Need some Stress Relief? Need Better Balance in Life? Try Mokuso (Silence) #LNK

In the Martial Arts Training Hall, there is often a period of silence before starting class.  If there isn’t, and the students are still talking, the instructor may say “Mokuso!” which in Japanese means “To Silence”, or “Contemplate!”  However, a better way to think of this, as in Dave Lowrey’s book In the Dojo, where he defines “Mokuso” as a transitional period.  Many think of the Dojo (training hall) as a place of refuge from the stresses of the modern world.  In reality, the Dojo is a place where one learns to better confront and deal with the stresses of the modern world.

In the dojo, the student learns more about the world by learning more about his/her self, and so, the Dojo becomes a world-in-miniature, to the world outside.  Mokuso allows the student to put the cares, stresses, aggravations of the outside world aside for a moment, in order to prepare himself to train.  When his training is finished for the evening, he or she again returns to Mokuso so that he/she can transition back to life outside the dojo.

So what is the trick to “Mokuso”?  You must quiet yourself, and let the constant stream of concerns, fears, thoughts, and wishes not get your attention.  Easier said than done, right?  It is not really meditataion, however.  You are only allowing yourself a moment to prepare for the next phase.  This transitional period can be used to reflect on how to use the coming moments most effectively.  Have you always made the most of whatever you have spent your time on?  Try Mokuso, so you can quiet yourself and focus on how to get the most out of your time.

Gambatte!

Todd Roberts

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Aikido of Nebraska Dojo Update 10/15/09 #LNK

Hello Everyone,

The Dojo at Aikido of Nebraska is progressing along nicely.  New students are starting all the time, and the mat is getting that “lived in” look finally!  We have expanded our website even further, with a student section, and an online store.  Students can now look up their profiles online, sign up for classes and lessons, take care of membership dues all online!  All of this is designed to do one thing; make it easy to get in and train, without any other distractions!

We are continuing to provide Self Defense for Women Workshops on Monday nights at LifePointe  Wellness Center, and the students there are learning the awareness and street tactics of self defense in the real world.

So, If you have been on the edge, thinking about coming in to Aikido of Nebraska,  but haven’t done it yet, do so now.  There are no high-pressure tactics; we want happy students.  Come down and see a class, and talk with the other students to see what the “new buzz” is about.

Gambatte!

Todd Roberts

Increase your Success? Increase Your Manners

I consider myself lucky, because I live in one of the last worlds where manners are allowed to be taught – the Martial Arts school.  Name me another place where manners and courtesy are allowed to be taught.  

School?  No way!  “You are not going to impose your values on my kid!” 

Work? Puleeze!  Most corporate handbooks read like Kindergarten rules (no hair pulling, keep your hands to yourself, try to keep your pants on, etc)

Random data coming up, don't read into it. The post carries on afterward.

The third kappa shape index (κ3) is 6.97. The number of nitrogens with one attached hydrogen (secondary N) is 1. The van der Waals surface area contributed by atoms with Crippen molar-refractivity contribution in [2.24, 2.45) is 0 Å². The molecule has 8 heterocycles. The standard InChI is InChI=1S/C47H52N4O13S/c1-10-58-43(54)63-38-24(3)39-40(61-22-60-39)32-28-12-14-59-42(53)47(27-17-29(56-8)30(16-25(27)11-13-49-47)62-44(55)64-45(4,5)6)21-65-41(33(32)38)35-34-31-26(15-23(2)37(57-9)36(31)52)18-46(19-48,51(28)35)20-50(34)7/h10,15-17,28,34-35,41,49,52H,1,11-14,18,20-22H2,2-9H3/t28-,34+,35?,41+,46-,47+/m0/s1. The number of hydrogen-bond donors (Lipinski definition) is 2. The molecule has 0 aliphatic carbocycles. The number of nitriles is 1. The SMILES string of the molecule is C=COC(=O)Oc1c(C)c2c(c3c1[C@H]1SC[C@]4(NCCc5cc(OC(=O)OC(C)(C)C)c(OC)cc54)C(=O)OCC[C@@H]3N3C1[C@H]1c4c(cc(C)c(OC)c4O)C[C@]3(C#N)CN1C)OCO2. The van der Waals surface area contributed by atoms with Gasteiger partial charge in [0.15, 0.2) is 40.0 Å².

Church? Maybe.  But most of the time even in church, you learn WHAT to do, not HOW to do it.

In ancient times, samurai were trained killers. It would make sense that when these people came together to train, they would not want to accidently challenge or offend their training partners. Etiquette and manners were (and are) an important part of the training process in the Martial Arts.

So, at the Martial Arts school, we always say “hello”, “goodbye”, “please” and “you’re welcome”, we wait for someone to finish before we speak to them, etc.  Oh, and “thank you”.  We say (and mean) “thank you” a lot.  And you know what?  Before you know it, it becomes part of your lifestyle.  You start to find that the “little pleasantries” in life mean more than you thought they did.  You become more pleasant, and everyone around you becomes more pleasant as a result.

But here is the kicker; people are so programmed nowadays to expect you to bicker, complain and whine, that they are stunned when you present proper manners.  And, the next time they need or want something, who will they choose?   The guy who treated them like crap? No, the one who sticks out in their memory as being pleasant/mannered.  I attribute my manners to my success in life as much as my college education (one cannot replace the other, however). Its that important.

There are some important points to remember, however. 1) You must be sincere.  People have an uncanny ability to detect a fraud.  2) Don’t expect an immediate return on your investment (“if I am well-mannered in the interview, they are sure to hire me!”).  Over the course of months and years, good manners will get you more in life that poor manners.  3)  Dont expect people to understand you when you show exceptional manners; they will look at you like you have a fungus.  It will take 2 or 3 times before they “get it”.

So would you like to increase the results of whatever you do in life? Great, just keep doing it, and add exceptional manners. It costs very little, but it will get you to stand out in the crowd.  And if you don’t know how to have exceptional manners?  Come visit us at Aikido of Nebraska, we can help.

Todd Roberts